Touch of Evil is Orson Welles’s best movie. Which is a scandalous thing to say in the movie world. Maybe not scandalous. How about sacriligeous? Citizen Kane is, after all, Citizen Kane. It’s tough to get around Rosebud being a sled. I ranted about Kane a while back, the gist of which rant was that while technically Kane is like watching one man invent the wheel and cure cancer at the same time, emotionally I find it rather cold and distant. Story-wise, it comes off a bit stilted. Whereas Touch of Evil is all emotion. It’s dark and earthy and subversively sexual. No wonder Universal hated Welles’s original cut, took the movie away from him, shot new scenes, edited their own version, and released it with nary an advertising campaign in sight.
So what I’m really saying is that the 1998 restored version of Touch of Evil is Orson Welles’s best movie. I’ve never even seen the originally released version from ’58, which is about twenty minutes shorter and includes scenes shot by another director, Harry Keller (some of which scenes Welles thought worked, and are included in the ’98 version). What exactly went down remains somewhat mysterious. Welles says he wasn’t invited back to direct the re-shoots the studio wanted. Others say Welles wasn’t able to do the re-shoots because he was busy acting in another movie. In any case, a few short scenes were shot, some good, others needed to bridge the 20 excised minutes of Welles’s version. The movie was assembled by Universal into a 108 minute rough cut. After screening it, Welles responded with a 58 page memo explaining in meticulous detail how the movie should be properly edited. (It’s one hell of a read, if you’re into that kind of thing (like me)).
Naturally, editing advice that exacting and brilliant was ignored by Universal, who pared their cut down to 93 minutes and released it as a B movie, the second half of a double feature. It didn’t do well in the U.S. In France it killed. But then they really loved noir over there.
In the ‘70s Universal discovered they still had the rough cut. They billed it as the restored and uncut version and released it. And then, finally, in the ‘90s, editor/sound designer extrodinaire Walter Murch (of Apocalypse Now fame, among many others) was hired to follow Welles’s instructions and create the cut Welles always wanted.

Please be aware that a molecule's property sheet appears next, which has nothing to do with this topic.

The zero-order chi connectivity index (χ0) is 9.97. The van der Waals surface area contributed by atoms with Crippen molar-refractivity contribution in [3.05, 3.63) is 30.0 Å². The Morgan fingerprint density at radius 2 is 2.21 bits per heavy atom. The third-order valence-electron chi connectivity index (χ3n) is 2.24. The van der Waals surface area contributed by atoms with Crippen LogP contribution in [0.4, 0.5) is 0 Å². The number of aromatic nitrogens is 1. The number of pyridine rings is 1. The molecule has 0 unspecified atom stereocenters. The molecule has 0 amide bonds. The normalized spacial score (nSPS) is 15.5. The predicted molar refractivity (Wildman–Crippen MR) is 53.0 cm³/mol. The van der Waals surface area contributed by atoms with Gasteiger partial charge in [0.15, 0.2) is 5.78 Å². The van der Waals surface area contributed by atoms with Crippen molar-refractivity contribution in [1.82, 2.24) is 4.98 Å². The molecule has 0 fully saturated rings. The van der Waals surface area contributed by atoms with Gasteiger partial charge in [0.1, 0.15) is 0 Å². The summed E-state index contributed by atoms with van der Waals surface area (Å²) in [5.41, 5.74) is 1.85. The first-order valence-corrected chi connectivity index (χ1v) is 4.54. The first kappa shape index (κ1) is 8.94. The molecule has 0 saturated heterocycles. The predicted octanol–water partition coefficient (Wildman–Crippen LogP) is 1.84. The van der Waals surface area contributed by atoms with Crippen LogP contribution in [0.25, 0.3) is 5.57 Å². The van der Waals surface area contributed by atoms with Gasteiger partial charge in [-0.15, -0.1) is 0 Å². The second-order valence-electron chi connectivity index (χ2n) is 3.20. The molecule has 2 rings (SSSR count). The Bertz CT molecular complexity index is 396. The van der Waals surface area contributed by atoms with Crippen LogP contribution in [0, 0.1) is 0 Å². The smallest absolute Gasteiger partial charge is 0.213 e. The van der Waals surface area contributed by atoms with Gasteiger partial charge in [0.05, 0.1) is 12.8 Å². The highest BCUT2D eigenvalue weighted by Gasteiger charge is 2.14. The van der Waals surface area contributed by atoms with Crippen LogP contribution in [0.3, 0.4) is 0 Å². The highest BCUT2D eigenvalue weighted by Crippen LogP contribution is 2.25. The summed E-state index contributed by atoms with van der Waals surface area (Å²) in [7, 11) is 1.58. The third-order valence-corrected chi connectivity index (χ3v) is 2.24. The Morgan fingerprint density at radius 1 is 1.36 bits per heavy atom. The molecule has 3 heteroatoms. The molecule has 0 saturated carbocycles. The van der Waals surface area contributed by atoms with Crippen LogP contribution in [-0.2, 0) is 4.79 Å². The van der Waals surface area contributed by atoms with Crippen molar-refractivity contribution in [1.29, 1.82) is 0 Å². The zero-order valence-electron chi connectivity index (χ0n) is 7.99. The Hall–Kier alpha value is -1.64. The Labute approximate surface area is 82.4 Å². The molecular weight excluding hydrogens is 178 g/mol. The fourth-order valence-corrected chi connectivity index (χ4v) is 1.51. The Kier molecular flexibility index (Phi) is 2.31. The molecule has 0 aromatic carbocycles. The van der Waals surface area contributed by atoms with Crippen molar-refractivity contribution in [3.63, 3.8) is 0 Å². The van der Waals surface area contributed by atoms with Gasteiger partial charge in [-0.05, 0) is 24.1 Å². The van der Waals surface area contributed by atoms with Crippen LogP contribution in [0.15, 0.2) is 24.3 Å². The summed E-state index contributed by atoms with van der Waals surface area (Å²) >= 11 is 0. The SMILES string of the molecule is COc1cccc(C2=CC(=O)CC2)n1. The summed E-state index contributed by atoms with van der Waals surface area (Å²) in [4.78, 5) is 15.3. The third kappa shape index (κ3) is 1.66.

Many of the changes are likely more subtle than the average movie-goer would notice. Added together, however, they make a difference, a huge one, as Welles’s instructions touch on everything from placement of the credits to intercutting sequences to retaining the black humor to appropriate music cues, sound design, and scoring. He wrote the memo knowing he wouldn’t be allowed to make the changes himself; he’d actually been barred from entering the studio. He merely wanted someone to do what he asked, preferably 40 years before Murch finally did so. Hence the extremely detailed notes.
Regarding Welles’s instructions for “lousing up” the music to make it sound like it was coming from car radios, cantinas, and so on as the camera passed them by, Murch says:
What was astonishing to me, was that that very technique was something I thought I’d invented for film in the late sixties, and which I’d used extensively for a number of films, up to–and especially including–American Graffiti. But here Welles had already done it ten years earlier in 1958.
Touch of Evil is of course a film noir, coming at the tail end of what’s considered the prime noir years. The story of how Welles came to be involved was that he’d been hired to act in it only, until Universal tried to hire Charlton Heston, who said, more or less, “Orson Welles is in it? Why isn’t he directing?” Silence. Dial tone. Finally the studio got back to him with, “Did we say he wasn’t directing it? Silly us! He is now.” And so Heston signed on.
Welles, meanwhile, tossed the script and rewrote it, his condition for agreeing to direct. He thought it would be his ticket back into Hollywood. But as with all things Orson Welles, it didn’t work out that way. Has there even been a greater artistic genius more consistently thwarted than Welles in Hollywood history?
He opens the movie with a now famous single-take shot, beginning with a time-bomb being set to three minutes and stuck in the trunk of a car. The car winds its way past Heston as Mexican police chief Vargas and his new wife, Susie, played by Janet Leigh, until, three minutes later, it blows up, just across the Mexican border in the U.S.
As the car burns and sirens wail, Welles makes his entrance as Hank Quinlan, a fat slob of a detective who mumbles his every bitter word and acts like he’s god on earth. He limps and walks with a cane and says he gets his hunches from his bum leg. Like an eager dog, his partner, Menzies (Joseph Calleia), follows on his heels and never shuts up about Quinlan’s genius for solving crimes.
The key scene comes soon afterwards. Vargas, Quinlan, Menzies and others head to the home of Sanchez, a young Mexican who secretly married the daughter of the man blown up, which daughter now stands to inherit his riches. Sanchez proclaims his innocence convincingly. Why would he commit such an obvious crime? Vargas goes to the bathroom and knocks an empty shoebox into the bathtub. Later Quinlan urges Menzies to check the house again for clues. Menzies finds two sticks of dynamite. Where? In the shoebox. Vargas knows it was planted, and accuses Quinlan of planting it. A clash of wills ensues.
Meanwhile, Susie has been taken to an out-of-the-way motel where a gang of Mexican thugs harasses her and eventually sets her up to look like a drug addict. Which all comes into play later on. The scenes in the motel are alternately ghastly and bizarrely funny. Welles loved the actor Dennis Weaver and has him play the part of night manager in the weirdest way imaginable. It’s a totally loopy performance.